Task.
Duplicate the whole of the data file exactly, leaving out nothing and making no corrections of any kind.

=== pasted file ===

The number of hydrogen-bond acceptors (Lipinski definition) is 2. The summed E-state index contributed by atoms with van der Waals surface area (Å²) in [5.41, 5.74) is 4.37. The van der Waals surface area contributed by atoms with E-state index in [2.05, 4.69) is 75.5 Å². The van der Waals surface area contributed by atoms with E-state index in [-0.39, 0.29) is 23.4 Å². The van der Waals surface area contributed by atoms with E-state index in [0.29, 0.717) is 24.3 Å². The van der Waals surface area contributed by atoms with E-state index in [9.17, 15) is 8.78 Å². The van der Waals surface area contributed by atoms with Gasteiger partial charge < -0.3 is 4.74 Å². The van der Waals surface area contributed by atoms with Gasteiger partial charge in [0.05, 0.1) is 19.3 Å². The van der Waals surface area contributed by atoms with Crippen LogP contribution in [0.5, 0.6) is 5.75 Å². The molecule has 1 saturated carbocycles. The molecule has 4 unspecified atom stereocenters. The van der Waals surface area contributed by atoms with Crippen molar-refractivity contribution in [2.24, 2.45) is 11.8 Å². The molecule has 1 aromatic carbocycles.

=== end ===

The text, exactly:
The number of hydrogen-bond acceptors (Lipinski definition) is 2. The summed E-state index contributed by atoms with van der Waals surface area (Å²) in [5.41, 5.74) is 4.37. The van der Waals surface area contributed by atoms with E-state index in [2.05, 4.69) is 75.5 Å². The van der Waals surface area contributed by atoms with E-state index in [-0.39, 0.29) is 23.4 Å². The van der Waals surface area contributed by atoms with E-state index in [0.29, 0.717) is 24.3 Å². The van der Waals surface area contributed by atoms with E-state index in [9.17, 15) is 8.78 Å². The van der Waals surface area contributed by atoms with Gasteiger partial charge < -0.3 is 4.74 Å². The van der Waals surface area contributed by atoms with Gasteiger partial charge in [0.05, 0.1) is 19.3 Å². The van der Waals surface area contributed by atoms with Crippen LogP contribution in [0.5, 0.6) is 5.75 Å². The molecule has 1 saturated carbocycles. The molecule has 4 unspecified atom stereocenters. The van der Waals surface area contributed by atoms with Crippen molar-refractivity contribution in [2.24, 2.45) is 11.8 Å². The molecule has 1 aromatic carbocycles.